U.S. Department of Agriculture (USDA) Bioenergy Memorandum of Understanding is signed by wood energy partners (left - right) Biomass Thermal Energy Council, Executive Director Joseph Seymour; Alliance for Green Heat, President John Ackerly; USDA Deputy Agriculture Secretary Krysta Harden; Pellet Fuels Institute Executive, Director Jennifer Hedrick; Biomass Power Association, President and CEO Bob Cleaves, at the USDA Headquarters in Washington, D.C. on September 11, 2013. USDA Photo by Lance Cheung.
Earlier this week, USDA, U.S. Forest Service and partners took a major step to improve forest management, create rural jobs, prevent wildfires, and expand promising renewable energy opportunities.
Deputy Secretary Krysta Harden joined leaders from the Alliance for Green Heat, the Biomass Power Association, the Biomass Thermal Energy Council, and the Pellet Fuels Institute here in Washington for the announcement of a new partnership agreement. Acting as master of ceremonies for the signing event was Acting USDA Rural Development Under Secretary Doug O’Brien. Through the Rural Energy for America program and other programs, Rural Development has been a leader in promoting deployment of wood-to-energy projects. Read more »
Americans know the importance of forests to our communities and our economy. They provide jobs and recreational opportunities, filter our air and water, and make up essential habitat for wildlife and natural resources. But increasingly, we’re also recognizing that forests play an important role in mitigating climate change.
Recently, President Obama announced a Climate Action Plan to reduce carbon pollution, prepare for the impacts of climate change on our communities and economy, and lead international efforts to combat global climate change. This plan recognizes that America’s forests play a critical role in addressing carbon pollution, absorbing as much as 14 percent of our country’s greenhouse gas emissions each year. Over the last several decades, forest regrowth on former farm lands, reforestation, and maturing forests have kept our forest growth rates high, helping us absorb even more carbon. Read more »
Hi there! Smokey Bear here. We all know that bears love to hang out in the forests, but as our Nation’s symbol for wildfire prevention, I don’t get to do that as much as I’d like. So I’m really excited to tell you about a trip I recently made to the woods of Pennsylvania.
I went to the Boy Scouts of America Camp Karoondinha to help present a Bronze Smokey Bear Award to Pennsylvania State fire wardens for their “Wardens Helping in Prevention” program. Read more »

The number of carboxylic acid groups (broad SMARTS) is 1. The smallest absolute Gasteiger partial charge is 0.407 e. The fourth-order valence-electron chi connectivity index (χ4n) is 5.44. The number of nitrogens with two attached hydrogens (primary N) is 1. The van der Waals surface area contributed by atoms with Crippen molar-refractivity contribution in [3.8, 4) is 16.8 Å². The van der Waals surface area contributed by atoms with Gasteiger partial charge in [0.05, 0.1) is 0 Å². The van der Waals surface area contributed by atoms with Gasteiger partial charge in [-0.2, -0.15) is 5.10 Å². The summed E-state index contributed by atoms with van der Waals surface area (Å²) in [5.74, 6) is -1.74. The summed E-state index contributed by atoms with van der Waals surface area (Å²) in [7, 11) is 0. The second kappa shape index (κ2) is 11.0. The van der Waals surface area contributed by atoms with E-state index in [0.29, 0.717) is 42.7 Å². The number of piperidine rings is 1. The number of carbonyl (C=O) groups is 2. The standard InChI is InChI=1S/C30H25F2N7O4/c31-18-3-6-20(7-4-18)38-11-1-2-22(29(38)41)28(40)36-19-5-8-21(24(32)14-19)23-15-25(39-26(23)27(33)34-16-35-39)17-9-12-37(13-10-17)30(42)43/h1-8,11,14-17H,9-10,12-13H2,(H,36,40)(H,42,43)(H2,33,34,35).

Imagine dousing your campfire then getting a big bear hug from Smokey Bear, the iconic symbol of wildfire prevention for nearly 70 years.
That’s the idea behind three videos in a new series of Smokey Bear public service advertisements released July 12, 2013, designed to raise awareness about wildfire prevention. The Smokey Bear campaign is the longest running PSA campaign in U.S. History. The new ads will feature his well-known tagline, “Only YOU can prevent wildfires.” The new twist is the bear hugs. Read more »
This week, folks across the nation have come together with family and friends to celebrate America’s independence – and millions are enjoying the great outdoors.
That’s why this is an appropriate time to remember that we must protect America’s natural treasures for generations to come. A changing climate poses new threats to this goal – from an increased risk of severe wildfire, to more intense storms, to worse problems from invasive pests. Read more »
A large plume of smoke rises over Colorado Springs, Colo., that cast a wide, dark shadow over homes and businesses. Wildland fires burn intensely and creating a defensible space around your home can be the difference between a close call and complete destruction. (Adam Drake/Inciweb.org)
The pictures are poignant: house after house destroyed by a wildland fire. We look at these pictures and wonder if anything could have been done to better protect these homes.
Sometimes wildfires are unpredictable. But there are measures homeowners can take that will help lessen the chances a fire will consume their property.
“People who live in a wildland-urban interface often forget or disregard the wildland fire cycles and dangers,” said Tom Harbour, Fire and Aviation Management director. “We need homeowners to understand that they can make a difference by making their homes defensible from wildfire.” Read more »